I am trying to implement VIPER architecture on iOS in Swift.
The problem I have is how to set up the object graph. Please ignore the Router and the Entity as it is not relevant to my problem. That leaves us with the Interactor, Presenter, and the View.
Interactor - business logic, has state, does work, accepts commands. Presenter - transforms abstract data to presentation format, or ask interactor to do work. View - presents presentable info, sends actions to Presenter to translate to business logic requests.
The communication between these three components is bidirectional and the Interactor and View are not aware of each other:
Interactor <-> Presenter <-> View.
All are defined as protocols. (interfaces in other languages...) Each concrete component conforms to its corresponding a protocol (i.e. implements an interface)...and those components only see each other as interfaces.
Here comes the problem:
For the presenter to work correctly, it simply has to have a reference to an Interactor instance where the business logic and state sits. Same goes for the View, it cannot work correctly without a reference to a properly initialized Presenter instance.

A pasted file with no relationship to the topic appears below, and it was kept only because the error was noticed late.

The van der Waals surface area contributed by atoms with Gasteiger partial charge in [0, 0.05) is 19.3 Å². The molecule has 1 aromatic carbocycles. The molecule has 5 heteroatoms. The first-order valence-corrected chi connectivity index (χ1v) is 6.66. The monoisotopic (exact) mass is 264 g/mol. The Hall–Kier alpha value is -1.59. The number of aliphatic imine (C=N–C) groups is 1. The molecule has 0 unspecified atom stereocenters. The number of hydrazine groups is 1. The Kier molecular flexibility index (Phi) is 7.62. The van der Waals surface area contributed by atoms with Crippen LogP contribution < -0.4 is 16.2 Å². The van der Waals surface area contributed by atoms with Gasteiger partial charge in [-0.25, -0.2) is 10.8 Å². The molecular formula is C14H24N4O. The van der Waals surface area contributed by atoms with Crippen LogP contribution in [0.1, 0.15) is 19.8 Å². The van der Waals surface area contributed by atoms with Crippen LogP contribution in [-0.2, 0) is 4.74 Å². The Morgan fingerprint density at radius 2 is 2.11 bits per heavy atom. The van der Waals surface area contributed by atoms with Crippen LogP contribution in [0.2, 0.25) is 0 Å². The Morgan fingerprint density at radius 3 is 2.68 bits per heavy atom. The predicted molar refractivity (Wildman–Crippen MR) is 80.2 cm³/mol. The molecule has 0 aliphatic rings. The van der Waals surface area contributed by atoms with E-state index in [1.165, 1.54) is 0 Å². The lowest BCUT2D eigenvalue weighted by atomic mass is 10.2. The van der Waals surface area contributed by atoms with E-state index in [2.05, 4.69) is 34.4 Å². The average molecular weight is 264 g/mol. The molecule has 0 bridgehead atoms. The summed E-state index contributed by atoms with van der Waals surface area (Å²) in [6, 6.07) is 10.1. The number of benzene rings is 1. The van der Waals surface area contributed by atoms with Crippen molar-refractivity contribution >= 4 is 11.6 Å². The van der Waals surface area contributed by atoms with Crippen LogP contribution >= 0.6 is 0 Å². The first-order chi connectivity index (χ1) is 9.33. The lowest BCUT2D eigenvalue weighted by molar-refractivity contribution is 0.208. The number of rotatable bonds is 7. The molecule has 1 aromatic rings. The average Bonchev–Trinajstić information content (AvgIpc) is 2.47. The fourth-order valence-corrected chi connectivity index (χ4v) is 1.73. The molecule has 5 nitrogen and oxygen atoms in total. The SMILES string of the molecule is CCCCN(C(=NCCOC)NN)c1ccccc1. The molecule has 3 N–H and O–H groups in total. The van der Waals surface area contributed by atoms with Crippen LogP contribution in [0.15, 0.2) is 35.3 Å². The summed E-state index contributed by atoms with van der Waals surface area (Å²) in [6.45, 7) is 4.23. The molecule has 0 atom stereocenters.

I have two options:
OPTION A: 1) The presenter will have a required initializer which will take in an interactor instance. 2) The view will have a required initializer which will take in a presenter instance. 3) I will enforce this in protocols.
OPTION B: 1) There will be a public .interactor variable on the presenter, and this will be settable on a presenter instance. 2) There will be a public .presenter variable on the view, and this will be settable in a view instance.
Option A with initializers gives me a mechanism that ensures things are set up in the right order and they are initialized to a valid state. However, this leads to having to replicate the same mechanism in unit testing where mocks, stub implementations of those protocols actually have to have those initializers and initialize with each other..that means now I have a chain of mocks depending on each other which smells.
Option B prevents the problem with a chain of mocks, but then I will potentially have objects in invalid state, or I have to actually unit-test the router methods that sets up the dependency chain. But then I will be able to only deal with one layer of mocks for each unit test case. At least in theory I think, I haven't try that yet.
Which approach is correct? Or is there some other approach? Can you advise please?